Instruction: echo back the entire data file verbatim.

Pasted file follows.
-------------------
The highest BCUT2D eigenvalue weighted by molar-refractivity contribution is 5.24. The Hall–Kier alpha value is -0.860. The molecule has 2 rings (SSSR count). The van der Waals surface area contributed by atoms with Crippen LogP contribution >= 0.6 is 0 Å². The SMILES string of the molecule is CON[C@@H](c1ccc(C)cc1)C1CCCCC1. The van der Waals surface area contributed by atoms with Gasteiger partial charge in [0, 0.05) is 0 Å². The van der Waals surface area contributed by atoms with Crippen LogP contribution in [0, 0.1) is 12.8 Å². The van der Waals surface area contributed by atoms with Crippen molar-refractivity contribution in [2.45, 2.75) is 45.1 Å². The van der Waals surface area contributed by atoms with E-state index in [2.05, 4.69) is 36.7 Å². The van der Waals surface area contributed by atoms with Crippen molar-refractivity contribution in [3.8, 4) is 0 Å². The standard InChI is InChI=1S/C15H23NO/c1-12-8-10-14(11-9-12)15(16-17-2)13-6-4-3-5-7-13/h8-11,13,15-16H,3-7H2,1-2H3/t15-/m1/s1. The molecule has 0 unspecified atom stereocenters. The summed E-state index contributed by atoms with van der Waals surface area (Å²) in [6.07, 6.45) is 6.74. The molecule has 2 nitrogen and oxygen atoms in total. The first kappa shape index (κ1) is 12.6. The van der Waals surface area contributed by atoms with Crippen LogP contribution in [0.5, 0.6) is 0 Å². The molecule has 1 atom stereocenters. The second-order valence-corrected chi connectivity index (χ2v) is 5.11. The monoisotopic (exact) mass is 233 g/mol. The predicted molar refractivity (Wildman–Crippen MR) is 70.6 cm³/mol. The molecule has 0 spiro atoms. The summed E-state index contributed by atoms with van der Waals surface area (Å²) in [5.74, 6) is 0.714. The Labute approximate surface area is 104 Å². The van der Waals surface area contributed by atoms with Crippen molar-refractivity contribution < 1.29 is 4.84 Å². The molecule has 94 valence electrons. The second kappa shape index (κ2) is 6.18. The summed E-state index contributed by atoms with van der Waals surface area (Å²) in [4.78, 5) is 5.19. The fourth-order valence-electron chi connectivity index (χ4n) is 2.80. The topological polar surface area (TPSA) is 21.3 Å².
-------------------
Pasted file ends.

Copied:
The highest BCUT2D eigenvalue weighted by molar-refractivity contribution is 5.24. The Hall–Kier alpha value is -0.860. The molecule has 2 rings (SSSR count). The van der Waals surface area contributed by atoms with Crippen LogP contribution >= 0.6 is 0 Å². The SMILES string of the molecule is CON[C@@H](c1ccc(C)cc1)C1CCCCC1. The van der Waals surface area contributed by atoms with Gasteiger partial charge in [0, 0.05) is 0 Å². The van der Waals surface area contributed by atoms with Crippen LogP contribution in [0, 0.1) is 12.8 Å². The van der Waals surface area contributed by atoms with Crippen molar-refractivity contribution in [2.45, 2.75) is 45.1 Å². The van der Waals surface area contributed by atoms with E-state index in [2.05, 4.69) is 36.7 Å². The van der Waals surface area contributed by atoms with Crippen molar-refractivity contribution in [3.8, 4) is 0 Å². The standard InChI is InChI=1S/C15H23NO/c1-12-8-10-14(11-9-12)15(16-17-2)13-6-4-3-5-7-13/h8-11,13,15-16H,3-7H2,1-2H3/t15-/m1/s1. The molecule has 0 unspecified atom stereocenters. The summed E-state index contributed by atoms with van der Waals surface area (Å²) in [6.07, 6.45) is 6.74. The molecule has 2 nitrogen and oxygen atoms in total. The first kappa shape index (κ1) is 12.6. The van der Waals surface area contributed by atoms with Crippen LogP contribution in [0.5, 0.6) is 0 Å². The molecule has 1 atom stereocenters. The second-order valence-corrected chi connectivity index (χ2v) is 5.11. The monoisotopic (exact) mass is 233 g/mol. The predicted molar refractivity (Wildman–Crippen MR) is 70.6 cm³/mol. The molecule has 0 spiro atoms. The summed E-state index contributed by atoms with van der Waals surface area (Å²) in [5.74, 6) is 0.714. The Labute approximate surface area is 104 Å². The van der Waals surface area contributed by atoms with Crippen molar-refractivity contribution < 1.29 is 4.84 Å². The molecule has 94 valence electrons. The second kappa shape index (κ2) is 6.18. The summed E-state index contributed by atoms with van der Waals surface area (Å²) in [4.78, 5) is 5.19. The fourth-order valence-electron chi connectivity index (χ4n) is 2.80. The topological polar surface area (TPSA) is 21.3 Å².